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This notebook's Convolve won't symbolically evaluate this one dimensional convolution in tau:

Convolve[DiracDelta[Sqrt[1+tau^2]],DiracDelta[tau],tau,z]

Is this because the variable tau appears inside Sqrt? If so, how can one get Mathematica to perform this symbolic convolution?

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  • $\begingroup$ As far as I know the product of DiracDeltas isn't defined. $\endgroup$ Commented Mar 27, 2022 at 15:38
  • $\begingroup$ @UlrichNeumann I don't argee. Mathematica evaluates the following simpler function Convolve[DiracDelta[tau - r0], DiracDelta[tau], tau, z] $\endgroup$
    – mikado
    Commented Mar 27, 2022 at 16:14
  • $\begingroup$ I didn't know how to make DiracDelta plural in a title such that it wouldn't be confused with me asserting there was such a thing as Wolfram language function DiracDeltas. $\endgroup$ Commented Mar 27, 2022 at 17:59
  • $\begingroup$ @mikado Thanks for your comment. You're right, via Fouriertransform the convolution is defined! $\endgroup$ Commented Mar 28, 2022 at 6:02

1 Answer 1

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To evaluate the convolution you need the transformation rule

enter image description here

( see wikipedia )

xi = Solve[Sqrt[rho^2 + tau^2] - r0 == 0, tau]
gsi = D[Sqrt[rho^2 + tau^2] - r0, tau] /. xi
res = (Flatten[xi] /. Rule -> Subtract)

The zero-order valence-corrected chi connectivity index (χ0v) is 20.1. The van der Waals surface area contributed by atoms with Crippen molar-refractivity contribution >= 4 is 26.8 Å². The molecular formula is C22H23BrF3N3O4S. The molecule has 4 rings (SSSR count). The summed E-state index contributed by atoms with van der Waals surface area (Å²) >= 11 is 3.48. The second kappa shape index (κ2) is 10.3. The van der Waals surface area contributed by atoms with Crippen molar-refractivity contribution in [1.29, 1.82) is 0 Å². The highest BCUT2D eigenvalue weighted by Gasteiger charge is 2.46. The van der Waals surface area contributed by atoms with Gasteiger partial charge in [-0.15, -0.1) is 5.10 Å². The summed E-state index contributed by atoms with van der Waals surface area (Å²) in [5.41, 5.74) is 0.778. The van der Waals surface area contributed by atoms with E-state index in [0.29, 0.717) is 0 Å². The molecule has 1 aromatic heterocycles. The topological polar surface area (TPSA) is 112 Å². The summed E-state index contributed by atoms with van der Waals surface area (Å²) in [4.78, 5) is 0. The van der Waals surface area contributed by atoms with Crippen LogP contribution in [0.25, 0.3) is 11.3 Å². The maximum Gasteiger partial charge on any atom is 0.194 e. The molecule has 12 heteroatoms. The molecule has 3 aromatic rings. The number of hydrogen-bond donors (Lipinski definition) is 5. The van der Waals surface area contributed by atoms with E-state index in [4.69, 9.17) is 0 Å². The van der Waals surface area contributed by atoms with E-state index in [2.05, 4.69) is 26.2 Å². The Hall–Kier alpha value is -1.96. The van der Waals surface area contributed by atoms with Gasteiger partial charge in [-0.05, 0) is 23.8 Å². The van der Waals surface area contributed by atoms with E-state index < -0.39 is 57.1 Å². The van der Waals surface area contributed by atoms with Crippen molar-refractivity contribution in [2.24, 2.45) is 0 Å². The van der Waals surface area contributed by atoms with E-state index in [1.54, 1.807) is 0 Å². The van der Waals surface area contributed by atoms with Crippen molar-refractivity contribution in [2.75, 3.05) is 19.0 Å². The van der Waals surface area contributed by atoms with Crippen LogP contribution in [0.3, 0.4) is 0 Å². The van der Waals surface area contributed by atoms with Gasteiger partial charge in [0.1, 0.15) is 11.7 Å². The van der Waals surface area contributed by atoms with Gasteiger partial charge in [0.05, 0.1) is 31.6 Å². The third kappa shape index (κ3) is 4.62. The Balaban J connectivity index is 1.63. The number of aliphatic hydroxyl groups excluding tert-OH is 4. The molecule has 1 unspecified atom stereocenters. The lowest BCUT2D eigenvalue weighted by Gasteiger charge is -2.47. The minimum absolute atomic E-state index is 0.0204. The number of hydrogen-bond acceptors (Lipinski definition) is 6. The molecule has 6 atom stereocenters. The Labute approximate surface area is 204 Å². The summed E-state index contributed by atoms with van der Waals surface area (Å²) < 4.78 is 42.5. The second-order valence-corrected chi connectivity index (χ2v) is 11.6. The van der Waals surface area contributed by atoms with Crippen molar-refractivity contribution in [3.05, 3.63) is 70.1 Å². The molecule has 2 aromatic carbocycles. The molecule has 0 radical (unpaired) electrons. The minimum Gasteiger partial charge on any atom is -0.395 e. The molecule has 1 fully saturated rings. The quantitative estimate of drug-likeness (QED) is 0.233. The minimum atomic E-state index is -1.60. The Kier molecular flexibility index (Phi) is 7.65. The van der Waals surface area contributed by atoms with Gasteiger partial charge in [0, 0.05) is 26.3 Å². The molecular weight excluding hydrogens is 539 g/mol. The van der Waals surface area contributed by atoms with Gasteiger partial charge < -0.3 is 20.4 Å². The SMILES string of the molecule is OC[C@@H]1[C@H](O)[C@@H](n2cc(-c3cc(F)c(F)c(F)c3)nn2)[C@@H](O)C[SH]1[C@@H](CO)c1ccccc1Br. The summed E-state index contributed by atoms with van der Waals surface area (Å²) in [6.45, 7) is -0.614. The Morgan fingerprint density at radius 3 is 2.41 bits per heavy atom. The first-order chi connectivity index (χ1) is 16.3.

dirac = Total@MapThread[DiracDelta[#1]/ Abs[#2] &, {res, gsi}]

convolution

Convolve[dirac, DiracDelta[tau], tau, z]
(*DiracDelta[Sqrt[r0^2 - rho^2] - z]/Abs[Sqrt[r0^2 - rho^2]/Sqrt[r0^2]] + 
DiracDelta[Sqrt[r0^2 - rho^2] + z]/Abs[Sqrt[r0^2 - rho^2]/Sqrt[r0^2]] *)
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  • $\begingroup$ You should add a caveat to your answer that it doesn't work in the case of multiple dimensions. This caveat is needed because the example given uses a fairly common cylindrical coordinate form. Indeed, if I'd correctly understood the problem I was really trying to solve, I would have stated in the title that it was in cylindrical coordinates, as I did in this question: math.stackexchange.com/questions/4414678/… $\endgroup$ Commented Mar 29, 2022 at 13:09
  • $\begingroup$ Don't understand, what you mean: Here we have a onedimensional integration along tau with scalar argument inside DiracDelta I think. $\endgroup$ Commented Mar 29, 2022 at 16:20
  • $\begingroup$ I changed the question to make your answer not mislead those of us who have more than 1 dimension to deal with. So your answer is ok without the caveat now. Although You might consider changing the formula in your answer to match: Sqrt[1+tau^2] == 0 $\endgroup$ Commented Mar 30, 2022 at 14:42

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